“There are no stupid questions, nor any forbidden ones, but there are some questions that have no answer.” Hédi Fried was nineteen when the Nazis snatched her family from their home in Eastern Europe and transported them to Auschwitz, where she and her sister were forced into hard labor until the end of the war. Now ninety-four, she has spent her life educating young people about the Holocaust and answering their questions about one of the darkest periods in human history. Questions like, “How was it to live in the camps?” “Did you dream at night?” “Why did Hitler hate the Jews?” “Do you see yourself in today’s refugees?” and “Can you forgive?” With sensitivity and complete candor, Fried answers these questions and more in this deeply human book that urges us never to forget and never to repeat.
Bert has been preparing for this for a long time. He is ready, mentally and physically. But before he takes the plunge, he might need a bit of encouragement from his friends. You can do it, Bert!
Ten-year-old Jette wrestles with the death of her younger brother, Emil, at age six, recalling special times they had together, his long-term illness, and his funeral, as well as her parents’ grief.
At the height of World War I, as battles raged in the trenches and in the air, another struggle for survival was being waged in the most notorious POW camp in all of Germany: Holzminden. A land-locked Alcatraz of sorts, it was home to the most troublesome Allied prisoners–and the most talented at escape. The Grand Escape tells the remarkable tale of a band of pilots who pulled off an ingenious plan and made it out of enemy territory in the biggest breakout of WWI, inspiring their countrymen in the darkest hours of the war.
A hat belongs on the head. But then a gust of wind comes and carries it away. The hat wanders to a duck, a dog, the monkey steals it from the girl, a man loses it to the goat. Until the boy discovers him on a snowman and puts him back on. A lucky hat! A masterful picture book without words to discover, tell and fly along.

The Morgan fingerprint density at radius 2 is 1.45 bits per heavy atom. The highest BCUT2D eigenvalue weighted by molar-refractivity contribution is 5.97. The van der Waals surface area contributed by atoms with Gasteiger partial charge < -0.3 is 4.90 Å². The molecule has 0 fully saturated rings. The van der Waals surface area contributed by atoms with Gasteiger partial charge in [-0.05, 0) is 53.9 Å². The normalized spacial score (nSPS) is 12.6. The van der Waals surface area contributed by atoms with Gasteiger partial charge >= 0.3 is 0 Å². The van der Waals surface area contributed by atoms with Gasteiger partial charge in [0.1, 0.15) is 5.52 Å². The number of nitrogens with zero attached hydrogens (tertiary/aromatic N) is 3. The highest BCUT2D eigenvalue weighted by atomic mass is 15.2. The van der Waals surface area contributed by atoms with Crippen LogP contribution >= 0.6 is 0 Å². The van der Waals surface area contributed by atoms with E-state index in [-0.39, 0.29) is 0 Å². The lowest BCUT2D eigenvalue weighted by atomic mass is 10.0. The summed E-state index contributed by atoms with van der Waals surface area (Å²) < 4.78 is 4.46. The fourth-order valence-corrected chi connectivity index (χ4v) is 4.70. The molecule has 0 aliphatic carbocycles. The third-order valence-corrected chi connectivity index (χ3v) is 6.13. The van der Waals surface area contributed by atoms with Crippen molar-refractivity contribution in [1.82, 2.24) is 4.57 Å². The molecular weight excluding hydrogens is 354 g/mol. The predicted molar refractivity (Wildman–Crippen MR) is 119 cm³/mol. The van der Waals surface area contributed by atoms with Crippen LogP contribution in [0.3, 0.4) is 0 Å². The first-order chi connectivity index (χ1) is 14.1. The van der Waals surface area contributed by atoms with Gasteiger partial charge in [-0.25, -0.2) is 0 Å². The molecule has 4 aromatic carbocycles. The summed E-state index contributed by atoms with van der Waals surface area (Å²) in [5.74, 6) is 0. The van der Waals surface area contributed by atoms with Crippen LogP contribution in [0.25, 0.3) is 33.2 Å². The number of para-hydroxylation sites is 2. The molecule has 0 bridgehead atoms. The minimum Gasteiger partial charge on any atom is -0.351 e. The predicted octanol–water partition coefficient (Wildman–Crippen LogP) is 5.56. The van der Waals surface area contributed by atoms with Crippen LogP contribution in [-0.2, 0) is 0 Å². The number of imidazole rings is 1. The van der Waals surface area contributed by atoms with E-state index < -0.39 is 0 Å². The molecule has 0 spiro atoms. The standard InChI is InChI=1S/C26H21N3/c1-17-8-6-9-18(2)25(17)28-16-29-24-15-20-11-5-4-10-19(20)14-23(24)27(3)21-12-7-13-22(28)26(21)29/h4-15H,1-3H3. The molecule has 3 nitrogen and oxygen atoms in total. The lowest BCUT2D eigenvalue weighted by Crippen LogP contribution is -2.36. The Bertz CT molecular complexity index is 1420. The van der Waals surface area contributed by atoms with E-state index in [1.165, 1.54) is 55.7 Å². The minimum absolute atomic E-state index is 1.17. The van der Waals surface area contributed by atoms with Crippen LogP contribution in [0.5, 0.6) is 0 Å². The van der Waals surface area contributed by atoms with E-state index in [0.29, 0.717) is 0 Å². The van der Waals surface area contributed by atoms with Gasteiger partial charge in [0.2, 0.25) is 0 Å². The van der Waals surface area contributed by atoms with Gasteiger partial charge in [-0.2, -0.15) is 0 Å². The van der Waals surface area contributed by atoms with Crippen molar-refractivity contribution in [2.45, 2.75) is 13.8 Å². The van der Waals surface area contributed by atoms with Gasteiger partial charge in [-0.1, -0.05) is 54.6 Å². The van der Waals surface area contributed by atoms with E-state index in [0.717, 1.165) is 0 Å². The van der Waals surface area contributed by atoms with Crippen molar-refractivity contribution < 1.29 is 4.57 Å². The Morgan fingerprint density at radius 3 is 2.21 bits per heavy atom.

Mrs. Tortoise and Birdie are very close friends. One morning, Mrs. Tortoise sees her reflection in the pond and realizes her shell is worn out, and she feels old and sad. Then Birdie comes along with an idea to cheer her up.
As 14-year-old Ella begins her first day at work she steps into a world of silks, seams, scissors, pins, hems and trimmings. She is a dressmaker, but this is no ordinary sewing workshop. Hers are no ordinary clients. Ella has joined the seamstresses of Birkenau-Auschwitz, as readers may recognise it. Every dress she makes could mean the difference between life and death. And this place is all about survival. Ella seeks refuge from this reality, and from haunting memories, in her work and in the world of fashion and fabrics. She is faced with painful decisions about how far she is prepared to go to survive.
One Saturday morning, Daddy won’t get out of bed. He misses Paula’s mom. Paula misses her too, but she realizes that Mommy wouldn’t want them to be sad forever. Paula knows just what to do. Taking out paper and paints, Paula creates a world of rolling seas, blue skies, and―best of all―a boat that she and Dad can sail together. And when the wind blows up a storm, Paula knows just what she and Daddy can do about that too. In this sweet and poignant story about memory and overcoming grief, Sanne Dufft, the author/illustrator of The Night Lion shows how a child’s imagination can find a moment of joy and a safe place to land after a loved one is gone.
Nine-year-old Rudi and his beloved dog Hanno escape from Nazi Germany, but Rudi soon learns he’ll have to protect Hanno from an entirely new threat in this thrilling reimagining of a little known World War II event.
A long-lost cousin, a mysterious locket, a visit to Nana Rose in Florida, a diary written in German, and a very special violin all lead twelve-year-old Charlie to the truth about her great-aunt Lottie in this intriguing, intergenerational mystery.